Secret to tardigrades’ toughness revealed by supercomputer simulation
By Rowan Hooper
The most resilient animal known to science – the tardigrade – is yielding its secrets, with the first work at the atomic level investigating the way the animal survives extreme stress.
Tardigrades are microscopic, eight-legged animals sometimes referred to as water bears. They live in moss all over the world, which also inspired the whimsical and frankly mammalocentric name moss piglet.
No mammal could survive what a tardigrade can tolerate. Under environmental stress such as dehydration or extremes of temperature they shrink into a “tun” state in which their metabolism all but stops. In this state they can survive without water for decades, tolerate high doses of gamma and X-ray radiation and survive temperatures from -272°C to 150°C. They have also breezed through 10 days in the vacuum of space.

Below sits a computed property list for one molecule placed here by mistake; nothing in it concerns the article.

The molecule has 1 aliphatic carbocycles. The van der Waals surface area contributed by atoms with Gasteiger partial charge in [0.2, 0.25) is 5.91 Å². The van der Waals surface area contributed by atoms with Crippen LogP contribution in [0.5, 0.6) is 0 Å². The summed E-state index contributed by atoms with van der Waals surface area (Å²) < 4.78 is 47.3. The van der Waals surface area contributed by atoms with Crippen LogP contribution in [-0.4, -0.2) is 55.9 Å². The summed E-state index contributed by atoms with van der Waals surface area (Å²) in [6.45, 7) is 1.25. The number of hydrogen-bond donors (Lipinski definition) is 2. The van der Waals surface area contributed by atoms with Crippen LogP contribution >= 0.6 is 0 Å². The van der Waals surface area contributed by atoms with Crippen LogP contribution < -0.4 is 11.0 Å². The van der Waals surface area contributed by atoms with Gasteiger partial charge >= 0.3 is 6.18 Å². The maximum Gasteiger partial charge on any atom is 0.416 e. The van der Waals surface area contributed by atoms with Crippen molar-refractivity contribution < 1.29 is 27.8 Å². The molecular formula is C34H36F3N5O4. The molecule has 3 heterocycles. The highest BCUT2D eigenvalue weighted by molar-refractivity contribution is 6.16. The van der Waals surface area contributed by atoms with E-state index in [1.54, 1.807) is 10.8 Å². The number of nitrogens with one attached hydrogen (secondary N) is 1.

In most other organisms, these sorts of stresses destroy the DNA in cells, but tardigrades have a damage-suppressor protein (Dsup) that somehow shields the DNA. Now, Marina Mínguez-Toral and colleagues at the Centre for Plant Biotechnology and Genomics in Madrid, Spain, have performed a simulation of the interaction between Dsup and DNA that suggests an explanation.
The team modelled a system of two Dsup molecules and DNA, comprising more than 750,000 atoms, which required “days and days” on a supercomputer. “The equations of motion…